Global Standardization Activities
Recent Standardization and Other Activities in Ubiquitous Open Platform Forum
This article describes standardization activities related to technical specifications in the Ubiquitous Open Platform Forum (UOPF), past progress, and the future outlook. UOPF has established outcomes, such as technical specifications and reference guides, and it released all of them to the public in April 2007. Trials and experimental proofs have been done using these established specifications.
The Ubiquitous Open Platform Forum (UOPF)  is a technical forum established by fourteen electric appliance manufacturers and Internet service providers (ISPs) in February 2004. The members have worked to promote Internet-accessible home electric/electronic appliances, as well as to widen the broadband market by standardizing network specifications. The purpose of UOPF is to establish an open common platform that will facilitate easy setup of electronic devices, safe online billing, and realtime data communications among home electronic devices. The UOPF member companies will also work closely with application and content providers in order to create common frameworks. UOPF has four Working Groups (WGs). Their directives are shown in Fig. 1.
2. Standardization in UOPF
The progress of standardization of technical specifications in UOPF is given in Table 1. UOPF released established outcomes in April 2007; these are listed in Table 2. The standardization policy is based on open specifications made by other standardization bodies such as the Internet Engineering Task Force (IETF), Digital Living Network Alliance (DLNA), and Public Key Cryptography Standards (PKCS). The main open specifications used in UOPF are:
After the initial release of standards, new goals were established at the last UOPF general meeting (April 19, 2007), as listed below.
3. Usage trends of UOPF specifications
One example of a technical test using UOPF specifications is the “Universal Plug and Play (UPnP) interconnectivity test”, which was a theme of the “next generation home network demonstration test”  of the Ministry of Internal Affairs and Communications in March 2008. In that test, we evaluated the behavior of a variety of SOHO (small office home office) routers as UPnP Internet gateway devices (UPnP-IGDs), using UOPF18-compliance testing tools. Meanwhile, NTT Communications is providing a free connectivity trial of a UOPF5rev.1-compliant server on the Internet . The purpose of the trial is to promote the development of new applications and services. It is particularly aimed at m2m-x (machine-to-machine for anything) communication .
4. Standardization policy of UOPF WG2
This section explains the established policies of UOPF WG2. Its standardization policies focus on security, simplicity, and low cost.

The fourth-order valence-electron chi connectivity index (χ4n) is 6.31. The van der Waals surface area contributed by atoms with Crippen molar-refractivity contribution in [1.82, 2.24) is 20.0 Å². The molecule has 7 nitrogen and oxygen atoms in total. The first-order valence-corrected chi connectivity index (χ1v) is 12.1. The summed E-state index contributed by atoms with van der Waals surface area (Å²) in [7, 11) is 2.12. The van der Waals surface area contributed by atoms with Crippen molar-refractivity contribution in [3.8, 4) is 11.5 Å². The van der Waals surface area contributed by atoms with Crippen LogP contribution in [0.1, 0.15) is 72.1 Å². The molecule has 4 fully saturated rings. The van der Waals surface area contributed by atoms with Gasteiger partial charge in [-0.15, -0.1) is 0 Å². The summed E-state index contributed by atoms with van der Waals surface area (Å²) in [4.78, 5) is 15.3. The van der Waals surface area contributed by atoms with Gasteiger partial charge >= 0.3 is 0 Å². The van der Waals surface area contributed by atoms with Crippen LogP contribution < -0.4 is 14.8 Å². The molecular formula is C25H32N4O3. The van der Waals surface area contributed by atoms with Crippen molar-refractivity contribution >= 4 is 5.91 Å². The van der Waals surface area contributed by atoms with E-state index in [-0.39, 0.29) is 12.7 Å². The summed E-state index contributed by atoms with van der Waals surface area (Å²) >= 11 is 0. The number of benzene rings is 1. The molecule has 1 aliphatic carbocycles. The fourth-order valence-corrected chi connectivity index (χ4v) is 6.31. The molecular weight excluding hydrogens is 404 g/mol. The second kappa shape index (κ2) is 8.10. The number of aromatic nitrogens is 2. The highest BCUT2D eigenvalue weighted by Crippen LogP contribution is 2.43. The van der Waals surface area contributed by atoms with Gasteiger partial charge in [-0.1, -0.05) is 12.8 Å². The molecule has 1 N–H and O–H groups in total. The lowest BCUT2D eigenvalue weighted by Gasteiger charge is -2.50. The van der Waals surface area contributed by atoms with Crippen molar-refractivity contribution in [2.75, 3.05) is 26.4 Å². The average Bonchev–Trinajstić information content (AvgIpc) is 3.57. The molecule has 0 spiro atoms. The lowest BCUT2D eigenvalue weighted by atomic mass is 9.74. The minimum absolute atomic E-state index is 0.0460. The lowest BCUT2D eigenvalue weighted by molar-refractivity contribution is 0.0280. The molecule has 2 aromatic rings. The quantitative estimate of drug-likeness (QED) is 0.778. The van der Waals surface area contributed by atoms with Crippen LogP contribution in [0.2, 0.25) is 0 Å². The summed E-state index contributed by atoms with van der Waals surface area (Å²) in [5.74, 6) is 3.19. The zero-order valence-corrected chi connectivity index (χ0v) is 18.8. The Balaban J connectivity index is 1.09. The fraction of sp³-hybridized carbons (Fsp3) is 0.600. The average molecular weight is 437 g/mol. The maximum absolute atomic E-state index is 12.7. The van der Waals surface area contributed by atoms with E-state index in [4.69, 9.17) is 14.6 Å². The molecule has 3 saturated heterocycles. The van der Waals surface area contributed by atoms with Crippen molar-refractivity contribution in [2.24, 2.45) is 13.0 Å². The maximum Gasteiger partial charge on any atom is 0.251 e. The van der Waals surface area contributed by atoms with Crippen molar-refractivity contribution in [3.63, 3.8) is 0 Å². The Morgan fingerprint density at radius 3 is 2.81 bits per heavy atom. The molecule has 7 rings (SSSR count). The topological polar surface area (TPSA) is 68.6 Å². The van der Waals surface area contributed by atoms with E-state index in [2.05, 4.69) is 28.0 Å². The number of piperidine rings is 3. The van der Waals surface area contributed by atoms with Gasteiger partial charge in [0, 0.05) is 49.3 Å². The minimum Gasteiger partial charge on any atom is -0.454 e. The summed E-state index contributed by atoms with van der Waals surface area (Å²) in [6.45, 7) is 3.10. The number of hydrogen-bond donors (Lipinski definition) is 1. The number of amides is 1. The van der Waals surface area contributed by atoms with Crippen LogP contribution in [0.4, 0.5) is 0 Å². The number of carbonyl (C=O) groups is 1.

People using home appliances are usually not familiar with the latest network technology, so security and simplicity are important policies for UOPF WG2 discussions. Established specifications suggest the enhancement of security and simplicity by providing functions for authentication, encryption, easy setup, etc, which are provided from the UOPF WG2 compliance server.
Because the client/server (C/S) communication model is more expensive because it requires servers to be set up, UOPF WG2 used a peer-to-peer (P2P) communication model that makes media connections between two devices without a relay server. This resulted in a large reduction in relay server cost.
5. Basic mechanism in UOPF WG2
This section explains the basic mechanism of UOPF5rev.1 (Fig. 2) which was established as a main technical specification of UOPF WG2. In UOPF5rev.1, a general “SIP server” is called the “Communication Manager (CM)”, and a “User Agent (UA)” is called the “Communication Client (CC)”.
First, the CC on the network registers its identification (ID) on CM in advance, using a SIP REGISTER message, as shown by (a) in Fig. 2. In this registration sequence, an encrypted communication channel is established between the CM and CC using IPsec or TLS. In the CM registration procedure, a registered user is authenticated using a pre-shared key (PSK) or electronic certification.
Second, when starting the actual end-to-end communication, the CC starts the session by designating its ID of the other CC in an INVITE message, as shown by (b). This INVITE message is transmitted to the CM. Through the exchange of these INVITE messages, CCs share various kinds of information such as IP addresses, ports, and key data for encryption, and they then reach agreement on the protocol to be used for end-to-end connections. After that, end-to-end direct communication will be available without the CM. This is called P2P communication, as shown by (c).
It is difficult to enhance this mechanism’s scalability when the PSK model is used because the model expects CCs to manage many keys that are used to connect the other individual CCs. In the public key infrastructure (PKI), the CC only has to manage one key, so it is easier to obtain scalability than in PSK. However, certification management is complicated for ordinary users, so the ease of use may be lower. Hence, UOPF WG2 recommends the use of a trusted third party (TTP) type PSK model, in which each CC manages only one key for communicating with CM, with the CCs trusting the CM (Fig. 3).
6. Future outlook
The technology has been developed through trials and discussions about the specifications among various manufacturers and ISPs, making this technology ready for commercialization. New applications besides those for home electronic appliances have been developed. Some parts of the UOPF outcomes have been proposed to the Broadband Forum and to IETF in order to promote those technologies. From now on, we will try to create a new market by strengthening partnerships and accelerating service development.